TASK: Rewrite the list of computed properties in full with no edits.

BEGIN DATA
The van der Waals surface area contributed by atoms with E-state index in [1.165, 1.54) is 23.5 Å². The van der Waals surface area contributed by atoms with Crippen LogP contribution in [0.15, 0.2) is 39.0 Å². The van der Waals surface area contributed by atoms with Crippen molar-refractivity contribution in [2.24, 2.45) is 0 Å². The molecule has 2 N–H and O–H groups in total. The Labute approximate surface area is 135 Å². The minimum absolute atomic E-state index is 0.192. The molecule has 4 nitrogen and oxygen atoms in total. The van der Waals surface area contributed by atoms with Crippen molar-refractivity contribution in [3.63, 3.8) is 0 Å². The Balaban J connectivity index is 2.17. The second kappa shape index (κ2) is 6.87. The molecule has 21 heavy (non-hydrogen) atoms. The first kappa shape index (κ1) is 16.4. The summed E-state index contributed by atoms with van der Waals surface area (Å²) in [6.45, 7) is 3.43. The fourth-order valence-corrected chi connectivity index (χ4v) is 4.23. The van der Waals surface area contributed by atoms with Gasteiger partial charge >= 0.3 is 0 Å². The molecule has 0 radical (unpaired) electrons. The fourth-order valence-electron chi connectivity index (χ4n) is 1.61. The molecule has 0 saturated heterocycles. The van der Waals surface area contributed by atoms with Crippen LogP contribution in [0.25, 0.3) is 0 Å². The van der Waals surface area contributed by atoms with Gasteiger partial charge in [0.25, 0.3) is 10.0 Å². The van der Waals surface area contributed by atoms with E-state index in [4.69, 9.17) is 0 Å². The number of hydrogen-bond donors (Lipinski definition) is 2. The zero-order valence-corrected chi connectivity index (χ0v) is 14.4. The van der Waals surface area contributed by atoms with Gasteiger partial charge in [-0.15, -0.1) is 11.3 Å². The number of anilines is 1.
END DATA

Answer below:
The van der Waals surface area contributed by atoms with E-state index in [1.165, 1.54) is 23.5 Å². The van der Waals surface area contributed by atoms with Crippen LogP contribution in [0.15, 0.2) is 39.0 Å². The van der Waals surface area contributed by atoms with Crippen molar-refractivity contribution in [2.24, 2.45) is 0 Å². The molecule has 2 N–H and O–H groups in total. The Labute approximate surface area is 135 Å². The minimum absolute atomic E-state index is 0.192. The molecule has 4 nitrogen and oxygen atoms in total. The van der Waals surface area contributed by atoms with Crippen molar-refractivity contribution in [3.63, 3.8) is 0 Å². The Balaban J connectivity index is 2.17. The second kappa shape index (κ2) is 6.87. The molecule has 21 heavy (non-hydrogen) atoms. The first kappa shape index (κ1) is 16.4. The summed E-state index contributed by atoms with van der Waals surface area (Å²) in [6.45, 7) is 3.43. The fourth-order valence-corrected chi connectivity index (χ4v) is 4.23. The van der Waals surface area contributed by atoms with Gasteiger partial charge >= 0.3 is 0 Å². The molecule has 0 radical (unpaired) electrons. The fourth-order valence-electron chi connectivity index (χ4n) is 1.61. The molecule has 0 saturated heterocycles. The van der Waals surface area contributed by atoms with Crippen LogP contribution in [0.25, 0.3) is 0 Å². The van der Waals surface area contributed by atoms with Gasteiger partial charge in [0.25, 0.3) is 10.0 Å². The van der Waals surface area contributed by atoms with E-state index in [4.69, 9.17) is 0 Å². The number of hydrogen-bond donors (Lipinski definition) is 2. The zero-order valence-corrected chi connectivity index (χ0v) is 14.4. The van der Waals surface area contributed by atoms with Gasteiger partial charge in [-0.15, -0.1) is 11.3 Å². The number of anilines is 1.